First of all, there is clear evidence that a lack of REM sleep inhibits cognitive function.
This study looked at REM Sleep Behavioral Disorder and how it affected cognitive impairment in people with Parkinson’s Disease. The researchers concluded the following: “RBD in PD is associated with a more impaired cognitive profile and higher MCI diagnosis frequency, suggesting more severe and widespread neurodegeneration.”
A longitudinal study, published in the journal Sleep, found that “the decline observed in some tests involving the memory and visuo-constructional domains in idiopathic [REM Behavior Disorder] suggests the presence of an underlying evolving degenerative process.”
This article discusses how clinicians found people with a REM sleep disorder to be twice as likely, yes that’s TWICE AS LIKELY, to develop either cognitive impairment or Parkinson’s Disease.
With such a clear link to degenerative diseases and cognitive decline, the importance of getting enough REM sleep should be quite clear.
This is what we mean by the quality of sleep.
It isn’t enough to simply get your 8 hours of shut-eye in each night.
You really need to make sure that you are getting enough REM sleep in particular. This means getting a good few bouts of deep, regenerative sleep each night.
Most healthy people will spend 15-25% of their sleeping time in REM sleep. In order to stay healthy in the long term, it seems vital that you get at least 1 hour of proper REM sleep per night. Ideally, you’d get about 2 hours of deep REM sleep per night.
But staving off cognitive decline is just one reason to care about REM sleep.
Missing out on REM sleep seems to have more immediate consequences for your cognitive function.
One thing we need to talk about here is the REM sleep memory consolidation thesis.
The idea here is that many of our memories, barring procedural memory, is codified and consolidated during REM sleep.
However, as this literature review points out, the evidence here is “weak and unproven”.
One thing that does seem clear though is that the theory was a reasonable one to put forth. Missing out on REM sleep does negatively impact cognition, almost immediately.
As this article outlines in great detail, deep sleep is absolutely vital for proper learning and overall mental performance.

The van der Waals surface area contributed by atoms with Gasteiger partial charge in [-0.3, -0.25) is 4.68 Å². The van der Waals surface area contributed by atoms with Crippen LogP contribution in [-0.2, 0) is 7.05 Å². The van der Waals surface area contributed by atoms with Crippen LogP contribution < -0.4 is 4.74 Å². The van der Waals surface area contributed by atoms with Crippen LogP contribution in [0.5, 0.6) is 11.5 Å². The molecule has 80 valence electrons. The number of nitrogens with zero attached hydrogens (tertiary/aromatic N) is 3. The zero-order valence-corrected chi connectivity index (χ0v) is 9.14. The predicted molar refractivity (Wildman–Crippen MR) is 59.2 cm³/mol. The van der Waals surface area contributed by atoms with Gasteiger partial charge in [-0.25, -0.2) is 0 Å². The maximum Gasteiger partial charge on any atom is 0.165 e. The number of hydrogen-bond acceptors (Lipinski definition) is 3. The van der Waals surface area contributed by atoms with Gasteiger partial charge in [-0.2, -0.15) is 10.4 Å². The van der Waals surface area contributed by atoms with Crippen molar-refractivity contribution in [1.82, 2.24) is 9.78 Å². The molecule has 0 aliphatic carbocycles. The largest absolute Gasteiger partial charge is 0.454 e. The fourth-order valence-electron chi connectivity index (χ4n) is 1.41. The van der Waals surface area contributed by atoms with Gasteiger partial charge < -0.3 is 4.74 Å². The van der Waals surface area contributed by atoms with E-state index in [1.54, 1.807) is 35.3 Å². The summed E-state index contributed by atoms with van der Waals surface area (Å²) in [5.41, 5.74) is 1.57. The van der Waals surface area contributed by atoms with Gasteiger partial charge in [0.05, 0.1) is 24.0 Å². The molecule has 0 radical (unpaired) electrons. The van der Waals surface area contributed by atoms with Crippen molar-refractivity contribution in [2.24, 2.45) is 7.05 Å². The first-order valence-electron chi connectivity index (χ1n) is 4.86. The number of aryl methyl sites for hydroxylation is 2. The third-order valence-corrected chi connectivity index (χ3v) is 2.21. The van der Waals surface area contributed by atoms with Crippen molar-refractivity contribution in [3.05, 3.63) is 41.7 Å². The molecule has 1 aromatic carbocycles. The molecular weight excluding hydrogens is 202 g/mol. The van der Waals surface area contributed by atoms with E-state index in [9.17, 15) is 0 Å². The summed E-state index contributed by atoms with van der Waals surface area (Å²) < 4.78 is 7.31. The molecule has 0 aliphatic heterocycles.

It seems that deep sleep gives your brain a chance to rest certain areas of the brain, while utilizing high HGH levels to repair brain cells such as neurons.
People who have been deprived of sleep have been found to perform worse mentally pretty much across the board.
As stated in this paper, “First and foremost, total [Sleep Deprivation] impairs attention and working memory, but it also affects other functions, such as long-term memory and decision-making. Partial SD is found to influence attention, especially vigilance.”
Even partial sleep deprivation seems to have a negative impact on focus, concentration, and as a result, learning.
Missing out on REM sleep can therefore leave you unable to properly focus the next day. If your job requires you to be on top of your game mentally each and every day, then even a single night of no deep, high quality sleep can be very costly.
How To Get Better Sleep
Well, by now we hope that you are sold on the importance of getting enough sleep. We hope you’re also sold on the importance of getting good quality sleep.
But that doesn’t mean you know HOW to get enough sleep.
You may be none the wiser when it comes to improving the quality of your sleep.
So, what do you do?!
Well, luckily there are some really easy things you can start doing to help you get more sleep.
There are a number of habits you can start forming today which can help get your sleeping patterns right on track for maximum mental and physical health.
There are some supplements you can use to try and improve the quality of the sleep that you get, making it more restive and conducive to optimal cognitive function.
We are going to list a number of “hacks”, to use a labored term, that you can start using to help you get more, better quality sleep today. The list is in no particular order:
- Don’t eat for 2 hours before going to bed (insulin suppresses HGH release)
- Try to form a bedtime ritual
- Try to go to bed within 15 minutes of the same time each night
- Don’t drink any caffeine after 5pm
- Clean your bedroom
- Exercise more frequently
- Stop looking at a screen at least an hour before you plan to go to bed
- Don’t take any naps
- Evaluate your mattress and pillows; try to find the right combination for you
And here are a list of supplements that you may want to try if you struggle to get to sleep at the right time, or if you think you could use more deep, restful, brain boosting REM sleep:
- Valerian Root
- Lavender oil (to be applied to pillow)
- Rhodiola rosea
- Herbal teas containing chamomile
Again, this list is in no particular order. We aren’t saying that these substances all work the same way, nor that they will all produce results for everyone. They are simply natural substances you may want to check out to help with sleep.
Luke is our Editor in Chief. He is the main driving force behind NaturalNootropic.com, and he creates most of our most important content. He is extremely passionate about enhancing human cognition; he has experimented with many different nootropic substances over the years, sometimes with negative results. He wants to help people get more out of performance-enhancing supplements, and he is fascinated by recent advances in longevity research. He can be contacted by email at firstname.lastname@example.org.